Pecan trees in some areas of New Mexico’s Mesilla Valley began budding in mid-March. That’s a little earlier than normal, says Louie Salopek, president of Western Pecan Growers Association.
He and his three brothers — Dickie, Bill, and Michael — own Salopek 4-MP Farms and Western Blends, a fertilizer distributor, based in Las Cruces, N.M.
Based on the amount of irrigation they’ve been allocated, he’s expecting a pretty good crop this year.
Like most pecan growers in valley, the Salopeks will fertilize their trees once a month from late March to late June.
“By then, the trees will have received about 80 percent of their nutrients for the year,” Louie says. “We’ll apply the rest of the fertilizer between mid-September and early October, which will carry over to provide energy for the trees when they start blooming next year.”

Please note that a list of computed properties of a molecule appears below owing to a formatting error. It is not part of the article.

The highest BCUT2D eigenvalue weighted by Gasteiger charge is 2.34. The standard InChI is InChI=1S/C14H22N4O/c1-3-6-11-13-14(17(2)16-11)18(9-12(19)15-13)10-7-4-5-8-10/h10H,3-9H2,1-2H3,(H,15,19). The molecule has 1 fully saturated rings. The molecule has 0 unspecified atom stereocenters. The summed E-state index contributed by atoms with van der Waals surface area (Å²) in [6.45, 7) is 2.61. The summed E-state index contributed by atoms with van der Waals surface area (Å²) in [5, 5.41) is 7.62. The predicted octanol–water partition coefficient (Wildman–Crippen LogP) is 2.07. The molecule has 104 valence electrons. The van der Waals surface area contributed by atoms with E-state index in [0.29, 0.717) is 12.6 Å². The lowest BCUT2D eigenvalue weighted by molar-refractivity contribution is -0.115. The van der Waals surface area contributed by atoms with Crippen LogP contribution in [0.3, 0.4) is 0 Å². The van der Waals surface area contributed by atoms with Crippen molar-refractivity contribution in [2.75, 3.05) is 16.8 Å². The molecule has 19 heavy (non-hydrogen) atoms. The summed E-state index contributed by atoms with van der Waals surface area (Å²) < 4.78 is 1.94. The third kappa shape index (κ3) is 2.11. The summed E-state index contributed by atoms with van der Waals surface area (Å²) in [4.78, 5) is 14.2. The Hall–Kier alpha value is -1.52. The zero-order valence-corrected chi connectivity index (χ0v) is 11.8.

As they have for more than 20 years, the Salopeks will knife in liquid acid forms of nitrogen, phosphorus, potassium and sulfur, one inch to three inches deep, depending on soil type, in six one-inch-wide bands on either side of the trees.
“The acid formulation improves availability of the nutrients by reducing soil pH,” Louie says.
The drop in fertilizer prices this year will help improve the profit potential for the 2009 crop, he says. “After skyrocketing last year, current prices are back to where they were two or three years ago. Still, they’re higher than five or six years ago.”